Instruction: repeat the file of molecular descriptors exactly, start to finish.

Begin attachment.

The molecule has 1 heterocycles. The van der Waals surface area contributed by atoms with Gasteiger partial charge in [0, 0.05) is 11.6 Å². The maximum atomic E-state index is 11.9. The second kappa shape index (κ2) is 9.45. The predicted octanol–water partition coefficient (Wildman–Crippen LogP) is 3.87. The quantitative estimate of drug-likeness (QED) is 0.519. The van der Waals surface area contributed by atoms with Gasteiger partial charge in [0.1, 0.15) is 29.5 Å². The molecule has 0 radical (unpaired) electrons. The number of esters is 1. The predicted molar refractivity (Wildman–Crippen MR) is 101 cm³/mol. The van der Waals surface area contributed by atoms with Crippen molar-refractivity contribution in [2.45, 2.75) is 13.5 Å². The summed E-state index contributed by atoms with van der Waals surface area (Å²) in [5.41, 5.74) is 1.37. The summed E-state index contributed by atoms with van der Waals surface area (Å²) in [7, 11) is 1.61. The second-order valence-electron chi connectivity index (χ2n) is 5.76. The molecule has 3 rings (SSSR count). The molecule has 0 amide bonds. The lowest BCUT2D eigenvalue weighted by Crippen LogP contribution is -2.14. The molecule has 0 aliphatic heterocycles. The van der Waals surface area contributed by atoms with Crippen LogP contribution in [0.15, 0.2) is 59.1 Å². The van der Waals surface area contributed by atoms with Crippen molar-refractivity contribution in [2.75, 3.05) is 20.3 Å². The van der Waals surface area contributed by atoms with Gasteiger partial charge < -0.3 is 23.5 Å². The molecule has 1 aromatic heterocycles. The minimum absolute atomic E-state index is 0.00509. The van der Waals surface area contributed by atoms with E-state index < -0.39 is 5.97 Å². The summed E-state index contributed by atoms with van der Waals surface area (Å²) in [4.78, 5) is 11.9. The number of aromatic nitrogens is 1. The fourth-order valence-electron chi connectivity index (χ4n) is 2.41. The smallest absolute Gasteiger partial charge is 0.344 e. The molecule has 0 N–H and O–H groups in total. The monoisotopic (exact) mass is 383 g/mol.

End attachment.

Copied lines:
The molecule has 1 heterocycles. The van der Waals surface area contributed by atoms with Gasteiger partial charge in [0, 0.05) is 11.6 Å². The maximum atomic E-state index is 11.9. The second kappa shape index (κ2) is 9.45. The predicted octanol–water partition coefficient (Wildman–Crippen LogP) is 3.87. The quantitative estimate of drug-likeness (QED) is 0.519. The van der Waals surface area contributed by atoms with Gasteiger partial charge in [0.1, 0.15) is 29.5 Å². The molecule has 0 radical (unpaired) electrons. The number of esters is 1. The predicted molar refractivity (Wildman–Crippen MR) is 101 cm³/mol. The van der Waals surface area contributed by atoms with Crippen molar-refractivity contribution in [2.45, 2.75) is 13.5 Å². The summed E-state index contributed by atoms with van der Waals surface area (Å²) in [5.41, 5.74) is 1.37. The summed E-state index contributed by atoms with van der Waals surface area (Å²) in [7, 11) is 1.61. The second-order valence-electron chi connectivity index (χ2n) is 5.76. The molecule has 3 rings (SSSR count). The molecule has 0 amide bonds. The lowest BCUT2D eigenvalue weighted by Crippen LogP contribution is -2.14. The molecule has 0 aliphatic heterocycles. The van der Waals surface area contributed by atoms with Crippen LogP contribution in [0.15, 0.2) is 59.1 Å². The van der Waals surface area contributed by atoms with Crippen molar-refractivity contribution in [2.75, 3.05) is 20.3 Å². The van der Waals surface area contributed by atoms with Gasteiger partial charge < -0.3 is 23.5 Å². The molecule has 1 aromatic heterocycles. The minimum absolute atomic E-state index is 0.00509. The van der Waals surface area contributed by atoms with E-state index < -0.39 is 5.97 Å². The summed E-state index contributed by atoms with van der Waals surface area (Å²) in [4.78, 5) is 11.9. The number of aromatic nitrogens is 1. The fourth-order valence-electron chi connectivity index (χ4n) is 2.41. The smallest absolute Gasteiger partial charge is 0.344 e. The molecule has 0 N–H and O–H groups in total. The monoisotopic (exact) mass is 383 g/mol.